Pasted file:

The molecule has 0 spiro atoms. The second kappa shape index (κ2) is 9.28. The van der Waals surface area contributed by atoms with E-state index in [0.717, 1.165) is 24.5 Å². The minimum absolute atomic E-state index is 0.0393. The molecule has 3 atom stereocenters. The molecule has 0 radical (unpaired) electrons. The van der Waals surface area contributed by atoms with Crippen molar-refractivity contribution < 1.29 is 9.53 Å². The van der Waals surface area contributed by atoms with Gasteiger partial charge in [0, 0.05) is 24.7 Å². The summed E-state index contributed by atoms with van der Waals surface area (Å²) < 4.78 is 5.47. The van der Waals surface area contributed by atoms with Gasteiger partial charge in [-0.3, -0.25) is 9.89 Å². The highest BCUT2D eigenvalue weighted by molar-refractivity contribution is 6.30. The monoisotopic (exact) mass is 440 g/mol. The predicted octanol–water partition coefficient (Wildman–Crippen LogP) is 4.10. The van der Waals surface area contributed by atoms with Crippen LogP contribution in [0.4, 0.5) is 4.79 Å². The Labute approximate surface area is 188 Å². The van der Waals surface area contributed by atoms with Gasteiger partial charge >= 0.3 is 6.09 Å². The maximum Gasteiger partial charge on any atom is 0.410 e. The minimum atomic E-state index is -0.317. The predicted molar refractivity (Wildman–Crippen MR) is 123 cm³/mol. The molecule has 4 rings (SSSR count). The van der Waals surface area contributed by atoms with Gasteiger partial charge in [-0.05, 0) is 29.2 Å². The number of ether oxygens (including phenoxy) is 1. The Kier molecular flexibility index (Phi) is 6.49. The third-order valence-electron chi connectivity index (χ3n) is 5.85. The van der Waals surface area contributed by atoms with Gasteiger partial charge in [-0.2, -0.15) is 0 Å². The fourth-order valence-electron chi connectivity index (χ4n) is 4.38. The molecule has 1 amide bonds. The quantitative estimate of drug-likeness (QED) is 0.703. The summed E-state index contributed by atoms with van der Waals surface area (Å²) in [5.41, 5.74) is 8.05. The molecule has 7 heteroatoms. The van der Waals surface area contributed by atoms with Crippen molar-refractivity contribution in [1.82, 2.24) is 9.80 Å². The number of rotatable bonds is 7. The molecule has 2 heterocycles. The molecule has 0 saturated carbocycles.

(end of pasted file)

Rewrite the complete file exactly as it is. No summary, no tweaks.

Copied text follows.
The molecule has 0 spiro atoms. The second kappa shape index (κ2) is 9.28. The van der Waals surface area contributed by atoms with E-state index in [0.717, 1.165) is 24.5 Å². The minimum absolute atomic E-state index is 0.0393. The molecule has 3 atom stereocenters. The molecule has 0 radical (unpaired) electrons. The van der Waals surface area contributed by atoms with Crippen molar-refractivity contribution < 1.29 is 9.53 Å². The van der Waals surface area contributed by atoms with Gasteiger partial charge in [0, 0.05) is 24.7 Å². The summed E-state index contributed by atoms with van der Waals surface area (Å²) < 4.78 is 5.47. The van der Waals surface area contributed by atoms with Gasteiger partial charge in [-0.3, -0.25) is 9.89 Å². The highest BCUT2D eigenvalue weighted by molar-refractivity contribution is 6.30. The monoisotopic (exact) mass is 440 g/mol. The predicted octanol–water partition coefficient (Wildman–Crippen LogP) is 4.10. The van der Waals surface area contributed by atoms with Crippen LogP contribution in [0.4, 0.5) is 4.79 Å². The Labute approximate surface area is 188 Å². The van der Waals surface area contributed by atoms with Gasteiger partial charge >= 0.3 is 6.09 Å². The maximum Gasteiger partial charge on any atom is 0.410 e. The minimum atomic E-state index is -0.317. The predicted molar refractivity (Wildman–Crippen MR) is 123 cm³/mol. The molecule has 4 rings (SSSR count). The van der Waals surface area contributed by atoms with Gasteiger partial charge in [-0.05, 0) is 29.2 Å². The number of ether oxygens (including phenoxy) is 1. The Kier molecular flexibility index (Phi) is 6.49. The third-order valence-electron chi connectivity index (χ3n) is 5.85. The van der Waals surface area contributed by atoms with Gasteiger partial charge in [-0.2, -0.15) is 0 Å². The fourth-order valence-electron chi connectivity index (χ4n) is 4.38. The molecule has 1 amide bonds. The quantitative estimate of drug-likeness (QED) is 0.703. The summed E-state index contributed by atoms with van der Waals surface area (Å²) in [5.41, 5.74) is 8.05. The molecule has 7 heteroatoms. The van der Waals surface area contributed by atoms with Crippen molar-refractivity contribution in [1.82, 2.24) is 9.80 Å². The number of rotatable bonds is 7. The molecule has 2 heterocycles. The molecule has 0 saturated carbocycles.